5/14/2013 10:05 P.M. ET
Pujols to hold 11th annual golf classic on Monday
By Alden Gonzalez and William Boor / MLB.com
ANAHEIM -- Albert and Deidre Pujols will host the 11th annual Albert Pujols Celebrity Golf Classic on Monday at the Trump National Golf Club in Rancho Palos Verdes.
The Classic -- which is presented by Vons, Apollo Jets and Oh Yeah -- is an 18-hole shotgun-style event followed by a cocktail hour and dinner. There will be a live auction during the dinner and awards ceremony. There will also be a silent auction ongoing throughout the day that will close prior to the dinner.
Proceeds will benefit the Pujols Family Foundation, which provides unique programs and services to those living with Down syndrome.
The foundation also offers relief to the impoverished people of the Dominican Republic.
ESPN anchor Steve Levy will be the Master of Ceremonies, and Kareem Abdul-Jabbar, Roger Clemens and several Angels players are expected to attend.
Weaver feels good, but will need rehab starts
ANAHEIM -- Angels ace Jered Weaver felt good after a 60-pitch, high-intensity bullpen session on Tuesday afternoon. So good, in fact, that if it were up to him, his next step -- an 80-pitch session which will be broken up in 20-pitch installments scheduled for Friday -- will be his last before returning to the Angels' rotation.
"I'd like to throw the 80-pitch session and get in a game here," Weaver said, "if I had it my way."
Problem is, he really doesn't.
The Angels want to make sure Weaver is fully stretched out and totally in sync after being out five weeks with a broken left elbow. So Angels manager Mike Scioscia re-iterated on Tuesday that Weaver will need at least two rehab starts before being activated from the disabled list. That could follow his Friday session if Weaver continues to feel good, which would have him back by late May or early June.
"I just know he's smiling, and that's a good sign," Scioscia said. "The way he threw the ball this afternoon is reminiscent of what we would expect Weave to have, and that's encouraging."
Weaver has now thrown three bullpen sessions since hurting himself on April 7. His first two were more about getting used to throwing off a mound again. This last one was more "game-like," in Weaver's description.
"It went really well today, so it's exciting," Weaver said.
Can he convince Scioscia to not have to go out on a rehab assignment?
"I don't know," he said, smiling. "We're going to have to find out."
Too many two-out runs are costing the Halos
ANAHEIM -- Following the Angels' 11-4 loss to the Royals on Monday, both starter Joe Blanton and manager Mike Scioscia mentioned Kansas City's ability to score with two outs.
"Joe had a rough outing to say the least," Scioscia said after the game. "He just missed spots. When you're missing spots, innings are going to continue. He had a couple chances to minimize damage and couldn't get out of it."
Six of the seven runs the Royals scored off Blanton -- and eight of their 11 -- came with two outs.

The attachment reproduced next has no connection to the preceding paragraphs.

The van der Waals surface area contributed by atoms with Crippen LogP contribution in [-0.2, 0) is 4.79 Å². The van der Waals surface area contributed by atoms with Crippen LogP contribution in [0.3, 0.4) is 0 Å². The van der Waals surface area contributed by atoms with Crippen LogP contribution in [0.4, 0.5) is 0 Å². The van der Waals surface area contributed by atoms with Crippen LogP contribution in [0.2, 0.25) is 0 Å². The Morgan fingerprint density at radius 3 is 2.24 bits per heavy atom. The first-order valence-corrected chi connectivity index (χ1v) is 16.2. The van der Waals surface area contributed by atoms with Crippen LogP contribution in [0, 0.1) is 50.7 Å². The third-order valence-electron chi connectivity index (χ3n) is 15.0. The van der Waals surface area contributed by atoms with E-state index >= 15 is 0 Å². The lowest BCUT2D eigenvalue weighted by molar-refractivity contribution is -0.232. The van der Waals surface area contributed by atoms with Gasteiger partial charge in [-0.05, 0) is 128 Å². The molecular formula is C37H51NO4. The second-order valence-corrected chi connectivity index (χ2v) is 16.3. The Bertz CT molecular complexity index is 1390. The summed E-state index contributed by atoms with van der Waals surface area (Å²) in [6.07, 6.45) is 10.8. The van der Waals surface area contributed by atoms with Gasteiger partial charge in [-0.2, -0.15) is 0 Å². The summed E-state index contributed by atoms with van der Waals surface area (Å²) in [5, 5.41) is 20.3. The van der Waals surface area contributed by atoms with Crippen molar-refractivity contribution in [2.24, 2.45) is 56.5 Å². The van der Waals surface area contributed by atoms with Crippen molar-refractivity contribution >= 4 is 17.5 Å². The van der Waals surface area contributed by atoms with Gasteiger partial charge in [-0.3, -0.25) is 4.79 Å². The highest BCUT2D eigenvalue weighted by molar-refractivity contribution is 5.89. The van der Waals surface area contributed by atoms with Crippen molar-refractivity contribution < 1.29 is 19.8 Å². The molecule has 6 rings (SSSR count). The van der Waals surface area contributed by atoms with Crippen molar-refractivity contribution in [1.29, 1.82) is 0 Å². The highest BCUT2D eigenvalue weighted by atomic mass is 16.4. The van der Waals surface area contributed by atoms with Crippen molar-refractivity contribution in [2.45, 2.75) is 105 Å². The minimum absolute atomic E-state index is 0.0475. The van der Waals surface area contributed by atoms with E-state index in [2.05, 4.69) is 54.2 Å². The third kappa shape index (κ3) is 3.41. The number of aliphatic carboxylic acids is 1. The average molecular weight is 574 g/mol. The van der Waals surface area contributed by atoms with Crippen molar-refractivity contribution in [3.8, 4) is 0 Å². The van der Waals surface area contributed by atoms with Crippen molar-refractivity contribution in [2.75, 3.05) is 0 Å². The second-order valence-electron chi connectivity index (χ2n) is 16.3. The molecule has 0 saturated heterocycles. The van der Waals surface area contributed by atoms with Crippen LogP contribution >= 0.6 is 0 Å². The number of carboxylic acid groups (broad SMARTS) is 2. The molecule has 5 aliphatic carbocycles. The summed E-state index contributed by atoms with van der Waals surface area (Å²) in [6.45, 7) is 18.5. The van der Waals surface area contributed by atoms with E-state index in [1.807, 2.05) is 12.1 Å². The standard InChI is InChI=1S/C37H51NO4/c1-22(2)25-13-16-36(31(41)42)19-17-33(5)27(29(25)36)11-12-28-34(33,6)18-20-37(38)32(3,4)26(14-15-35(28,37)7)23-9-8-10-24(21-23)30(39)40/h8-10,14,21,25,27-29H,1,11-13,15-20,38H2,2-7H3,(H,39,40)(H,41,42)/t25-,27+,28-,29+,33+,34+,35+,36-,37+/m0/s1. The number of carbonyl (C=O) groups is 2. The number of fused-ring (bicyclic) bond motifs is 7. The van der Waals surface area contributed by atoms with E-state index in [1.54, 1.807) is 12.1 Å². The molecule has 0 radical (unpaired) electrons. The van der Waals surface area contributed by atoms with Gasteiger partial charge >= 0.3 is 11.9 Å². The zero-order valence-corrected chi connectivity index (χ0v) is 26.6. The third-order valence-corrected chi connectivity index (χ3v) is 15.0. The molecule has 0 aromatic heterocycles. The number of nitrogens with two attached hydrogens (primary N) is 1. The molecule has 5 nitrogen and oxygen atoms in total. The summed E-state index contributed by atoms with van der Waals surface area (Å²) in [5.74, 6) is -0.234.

"There was just maybe a couple innings where I was just one pitch from getting out," Blanton said. "They had a couple two-out hits that cost me."
While Blanton may have been the latest victim, two-out runs are something that have plagued the Angels all season.
Of the 197 runs the Angels have allowed, 47 percent of them have been scored with two outs.
As for the rest of the runs, 18 percent have been scored with no outs and 36 percent have scored with one out.
For comparisons sake, the rest of the American League West has only allowed 35 percent of their runs with two outs.
"It's probably just one of those things," pitcher Barry Enright said. "A little [bad] luck along with a good job by the other team, but I think all the pitchers feel pretty confident that they are going to keep doing what they're doing and we're going to get better as we all mesh together."
The last time the Angels gave up 40 percent or more of their total runs with two outs was 2010 -- also the last time the team finished with a sub-.500 record.
In 2012, 39 percent of runs allowed came with two outs, and in '11, it was 36 percent.
When things go wrong, people typically look for someone to blame, but no area of the Angels' pitching staff stands alone when it comes to struggling to close innings.
The rotation -- C.J. Wilson, Blanton, Jason Vargas, Jerome Williams and Enright, along with Jered Weaver and Tommy Hanson -- has given up 47 percent of its runs with two outs. The bullpen has given up 45 percent.
Opposing batters are hitting .274 with two outs, and .276 with two outs and runners in scoring position.
• Ryan Madson, in the final stages of his recovery from Tommy John surgery, will make a second rehab appearance for Class A Inland Empire on Wednesday or Thursday. That could be his final outing before returning to the Angels.
• Scioscia said there's still no timetable for when Hanson will be activated off the restricted list. Enright is starting in his place on Wednesday, marking three turns through the rotation that Hanson has missed while dealing with his step-brother's death (he was previously on the bereavement list before a short return to the team).
Alden Gonzalez is a reporter for MLB.com. Read his blog, Gonzo and "The Show", and follow him on Twitter @Alden_Gonzalez. William Boor is an associate reporter for MLB.com. This story was not subject to the approval of Major League Baseball or its clubs.